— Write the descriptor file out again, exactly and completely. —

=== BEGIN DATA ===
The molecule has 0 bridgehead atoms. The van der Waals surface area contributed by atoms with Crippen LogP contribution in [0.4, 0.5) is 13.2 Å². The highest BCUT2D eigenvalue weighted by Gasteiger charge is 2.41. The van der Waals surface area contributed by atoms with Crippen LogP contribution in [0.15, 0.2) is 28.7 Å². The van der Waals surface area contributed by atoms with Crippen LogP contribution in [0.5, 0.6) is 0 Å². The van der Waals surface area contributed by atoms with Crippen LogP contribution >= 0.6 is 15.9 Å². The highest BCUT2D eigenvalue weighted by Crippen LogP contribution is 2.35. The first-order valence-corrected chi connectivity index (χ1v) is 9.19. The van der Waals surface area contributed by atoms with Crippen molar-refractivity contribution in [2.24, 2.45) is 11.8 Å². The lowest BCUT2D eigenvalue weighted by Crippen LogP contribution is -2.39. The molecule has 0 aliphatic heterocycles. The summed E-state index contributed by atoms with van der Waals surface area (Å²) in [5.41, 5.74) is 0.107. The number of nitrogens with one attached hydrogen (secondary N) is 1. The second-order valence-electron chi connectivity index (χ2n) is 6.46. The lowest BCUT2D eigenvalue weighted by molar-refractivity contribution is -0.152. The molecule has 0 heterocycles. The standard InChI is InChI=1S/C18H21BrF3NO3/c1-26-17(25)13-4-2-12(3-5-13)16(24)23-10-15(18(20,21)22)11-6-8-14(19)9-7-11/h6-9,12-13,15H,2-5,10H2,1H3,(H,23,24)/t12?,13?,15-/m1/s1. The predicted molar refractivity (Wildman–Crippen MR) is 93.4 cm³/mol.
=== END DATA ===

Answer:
The molecule has 0 bridgehead atoms. The van der Waals surface area contributed by atoms with Crippen LogP contribution in [0.4, 0.5) is 13.2 Å². The highest BCUT2D eigenvalue weighted by Gasteiger charge is 2.41. The van der Waals surface area contributed by atoms with Crippen LogP contribution in [0.15, 0.2) is 28.7 Å². The van der Waals surface area contributed by atoms with Crippen LogP contribution in [0.5, 0.6) is 0 Å². The van der Waals surface area contributed by atoms with Crippen LogP contribution >= 0.6 is 15.9 Å². The highest BCUT2D eigenvalue weighted by Crippen LogP contribution is 2.35. The first-order valence-corrected chi connectivity index (χ1v) is 9.19. The van der Waals surface area contributed by atoms with Crippen molar-refractivity contribution in [2.24, 2.45) is 11.8 Å². The lowest BCUT2D eigenvalue weighted by Crippen LogP contribution is -2.39. The molecule has 0 aliphatic heterocycles. The summed E-state index contributed by atoms with van der Waals surface area (Å²) in [5.41, 5.74) is 0.107. The number of nitrogens with one attached hydrogen (secondary N) is 1. The second-order valence-electron chi connectivity index (χ2n) is 6.46. The lowest BCUT2D eigenvalue weighted by molar-refractivity contribution is -0.152. The molecule has 0 heterocycles. The standard InChI is InChI=1S/C18H21BrF3NO3/c1-26-17(25)13-4-2-12(3-5-13)16(24)23-10-15(18(20,21)22)11-6-8-14(19)9-7-11/h6-9,12-13,15H,2-5,10H2,1H3,(H,23,24)/t12?,13?,15-/m1/s1. The predicted molar refractivity (Wildman–Crippen MR) is 93.4 cm³/mol.